Animals with hippocampal lesions are impaired at this task, in that they take longer to find the platform and do not exhibit the ability to swim straight to it in the way that controls can.

works with reversible lesions too

technique can also be applied to humans


blocking in the water maze

a problem for the cog map hyp

Two groups are trained in the water maze to find a platform on the basis of different sets of landmarks, either ABC or ABCX.

Landmark X is then added to ABC in the first group, and more training given.

Tests with ABC and ACX reveal how well the animal has learned to use X to find the platform in conjunction with the other landmarks.

see notes

1 = best score

The Blocking Group are worse at using landmark X (see ABX)

Learning is akin to the learning seen in conditioning experiments


navigation: what do you need to find your way around?

A map to specify the spatial relations of objects; cf. Tolman (1948), cognitive map to account for rats’ learning of mazes?

A compass to specify directions (orient the map; cf. Kramer (1953), map and compass account of bird navigation

A locator to tell you where you currently are

Redundant systems so that if one is blocked you can still navigate


magnetic navigation : the Green Sea Turtle (Chelonia Mydas)

Migrate 2000 km from feeding grounds on the Brazilian coast to nest sites on Ascension island

Thought to use orientation and intensity of earth’s magnetic field – a bearing map

Contributions of instinct and individual learning unclear


homing pigeons

Sun compass (requires knowledge of time of day). Clock-shift experiments.
- Shift dark light cycle
- Think midnight is midday – think it’s dawn – think it’s east when you know it’s west – fly in wrong direction

Magnetic compass
- Magnetic field change and grain – no evidence of learning – receive plane/plain? Of polarisation from sun

Infrasound (?) and other beacons

Olfaction (e.g. Guildford et al 1998)

Route marks e.g. motorways (Lipp et al 2004)

Proximal landmarks at start and end of flight (e.g. Biro et al, 2003) – use the way the scene looks when get closer to home – frosted contact lens – cant distinguish parts of scene and can’t find right location

Must all be learned


adaptive influence on spatial learning: scatter-hoarders

Scatter-hoarders make numerous (several thousand) caches of food and recover them months later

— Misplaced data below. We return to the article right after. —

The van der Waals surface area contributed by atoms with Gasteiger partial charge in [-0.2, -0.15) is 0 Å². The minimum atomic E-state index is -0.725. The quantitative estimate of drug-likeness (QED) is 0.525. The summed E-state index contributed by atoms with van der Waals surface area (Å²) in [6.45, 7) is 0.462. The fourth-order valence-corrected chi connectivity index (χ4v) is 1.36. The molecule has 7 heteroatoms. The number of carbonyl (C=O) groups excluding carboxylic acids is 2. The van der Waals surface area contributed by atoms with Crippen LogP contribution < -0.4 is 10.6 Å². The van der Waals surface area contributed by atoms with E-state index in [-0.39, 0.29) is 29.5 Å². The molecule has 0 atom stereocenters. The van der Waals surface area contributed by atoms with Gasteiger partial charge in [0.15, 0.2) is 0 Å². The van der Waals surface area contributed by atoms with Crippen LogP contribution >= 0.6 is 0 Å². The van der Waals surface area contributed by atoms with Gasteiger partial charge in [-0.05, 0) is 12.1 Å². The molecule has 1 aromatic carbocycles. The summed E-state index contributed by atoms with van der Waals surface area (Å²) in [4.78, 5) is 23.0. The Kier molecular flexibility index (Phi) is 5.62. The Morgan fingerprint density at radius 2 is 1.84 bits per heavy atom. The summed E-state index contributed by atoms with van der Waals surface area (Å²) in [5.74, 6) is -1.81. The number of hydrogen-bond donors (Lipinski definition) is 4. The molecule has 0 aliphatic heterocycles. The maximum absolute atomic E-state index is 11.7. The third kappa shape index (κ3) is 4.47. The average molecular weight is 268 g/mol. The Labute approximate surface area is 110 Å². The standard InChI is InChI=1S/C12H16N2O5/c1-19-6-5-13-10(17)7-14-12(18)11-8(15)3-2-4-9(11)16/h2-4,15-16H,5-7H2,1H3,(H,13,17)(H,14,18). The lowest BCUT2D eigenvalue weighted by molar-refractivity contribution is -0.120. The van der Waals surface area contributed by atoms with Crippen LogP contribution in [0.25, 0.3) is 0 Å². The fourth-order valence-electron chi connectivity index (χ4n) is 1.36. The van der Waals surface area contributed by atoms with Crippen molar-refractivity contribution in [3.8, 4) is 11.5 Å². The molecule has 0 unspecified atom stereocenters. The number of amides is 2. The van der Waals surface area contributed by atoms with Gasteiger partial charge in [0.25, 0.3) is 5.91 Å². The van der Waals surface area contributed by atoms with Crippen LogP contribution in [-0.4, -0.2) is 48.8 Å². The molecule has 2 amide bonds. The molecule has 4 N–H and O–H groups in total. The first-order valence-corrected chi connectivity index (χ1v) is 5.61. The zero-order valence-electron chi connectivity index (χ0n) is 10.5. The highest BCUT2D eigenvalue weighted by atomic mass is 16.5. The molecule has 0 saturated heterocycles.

Often the look of the environment is different at cache time and recovery time (e.g. snow)

Caches cannot be marked (e.g. by scent) or they would be pilfered, so scatter hoarders need exceptional spatial memory

Examples: corvids (scrub jays, Clark’s nutcracker), sciurids (grey squirrel, fox squirrel), parids (marsh tit, coal tit)

Note not all members of same genera/families scatter hoard


exps on scatter hoarders

MacDonald (1997)

Krebs et al.

Kamil et al.

Clayton et al.


Macdonald (1997)

trained grey squirrels to find nuts she’d buried at random places in a 2m circle

visual signal when nuts would be present

squirrels could still recover nuts accurately 2 months later

decoy nuts buried at different distances from targets… if decoy was more than 2cm away, the squirrels always took the target


Krebs et al.

compare storing parids with non-storing species on spatial memory tasks

scatter hoarders do better (e.g. Krebs et al 1990)


Kamil et al.

series of experiments on Clark’s Nutcrackers, investigating what cues they use to find caches

e.g. Kamil & Jones (2000) conclude that birds can use both absolute and relative cues, and both distance and direction from landmarks, but direction is more salient


Clayton et al.

many experiments on scrub jays showing that they remember what they have stored and when, as well as where (see previous lecture)


the hippocampus and spatial memory

The hippocampus is larger, relative to total brain size in:
- Bird families that store food compared with families that don’t, and in scatter hoarding species than non-storing members of the same families (e.g. Krebs et al 1989)
- Individual birds with experience of cache recovery than in inexperienced members of the same species (Clayton & Krebs, 1994)
- Homing pigeons rather than other strains
- London taxi-drivers than control subjects (Maguire et al, 2000).
- The implication is that if you have a lot of stored spatial relations then your hippocampus will be larger.